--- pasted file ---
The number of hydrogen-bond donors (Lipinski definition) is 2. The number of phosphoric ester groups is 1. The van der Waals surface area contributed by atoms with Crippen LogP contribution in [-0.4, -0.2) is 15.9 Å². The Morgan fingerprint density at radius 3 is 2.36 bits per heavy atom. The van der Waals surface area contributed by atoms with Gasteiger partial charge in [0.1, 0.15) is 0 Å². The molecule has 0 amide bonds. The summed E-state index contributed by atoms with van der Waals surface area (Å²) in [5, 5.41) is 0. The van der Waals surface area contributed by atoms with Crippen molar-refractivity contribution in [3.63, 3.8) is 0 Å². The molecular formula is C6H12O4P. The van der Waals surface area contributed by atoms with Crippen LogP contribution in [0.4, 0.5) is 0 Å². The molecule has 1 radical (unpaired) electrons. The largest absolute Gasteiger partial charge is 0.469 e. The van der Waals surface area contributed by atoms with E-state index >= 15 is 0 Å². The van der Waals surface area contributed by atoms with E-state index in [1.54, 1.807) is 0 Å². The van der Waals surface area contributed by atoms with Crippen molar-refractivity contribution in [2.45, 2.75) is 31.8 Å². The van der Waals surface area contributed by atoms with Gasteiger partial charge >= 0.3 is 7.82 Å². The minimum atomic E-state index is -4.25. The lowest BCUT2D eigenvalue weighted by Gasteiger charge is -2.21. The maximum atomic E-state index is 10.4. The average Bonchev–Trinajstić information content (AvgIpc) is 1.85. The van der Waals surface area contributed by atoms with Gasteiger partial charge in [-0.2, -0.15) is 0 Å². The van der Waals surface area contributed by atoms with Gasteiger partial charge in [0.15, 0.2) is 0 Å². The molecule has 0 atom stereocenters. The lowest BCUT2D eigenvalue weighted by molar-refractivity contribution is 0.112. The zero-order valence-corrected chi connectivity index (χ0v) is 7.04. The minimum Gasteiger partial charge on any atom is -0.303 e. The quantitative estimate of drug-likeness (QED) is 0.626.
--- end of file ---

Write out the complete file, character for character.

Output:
The number of hydrogen-bond donors (Lipinski definition) is 2. The number of phosphoric ester groups is 1. The van der Waals surface area contributed by atoms with Crippen LogP contribution in [-0.4, -0.2) is 15.9 Å². The Morgan fingerprint density at radius 3 is 2.36 bits per heavy atom. The van der Waals surface area contributed by atoms with Gasteiger partial charge in [0.1, 0.15) is 0 Å². The molecule has 0 amide bonds. The summed E-state index contributed by atoms with van der Waals surface area (Å²) in [5, 5.41) is 0. The van der Waals surface area contributed by atoms with Crippen molar-refractivity contribution in [3.63, 3.8) is 0 Å². The molecular formula is C6H12O4P. The van der Waals surface area contributed by atoms with Crippen LogP contribution in [0.4, 0.5) is 0 Å². The molecule has 1 radical (unpaired) electrons. The largest absolute Gasteiger partial charge is 0.469 e. The van der Waals surface area contributed by atoms with E-state index >= 15 is 0 Å². The van der Waals surface area contributed by atoms with E-state index in [1.54, 1.807) is 0 Å². The van der Waals surface area contributed by atoms with Crippen molar-refractivity contribution in [2.45, 2.75) is 31.8 Å². The van der Waals surface area contributed by atoms with Gasteiger partial charge >= 0.3 is 7.82 Å². The minimum atomic E-state index is -4.25. The lowest BCUT2D eigenvalue weighted by Gasteiger charge is -2.21. The maximum atomic E-state index is 10.4. The average Bonchev–Trinajstić information content (AvgIpc) is 1.85. The van der Waals surface area contributed by atoms with Gasteiger partial charge in [-0.2, -0.15) is 0 Å². The van der Waals surface area contributed by atoms with Gasteiger partial charge in [0.15, 0.2) is 0 Å². The molecule has 0 atom stereocenters. The lowest BCUT2D eigenvalue weighted by molar-refractivity contribution is 0.112. The zero-order valence-corrected chi connectivity index (χ0v) is 7.04. The minimum Gasteiger partial charge on any atom is -0.303 e. The quantitative estimate of drug-likeness (QED) is 0.626.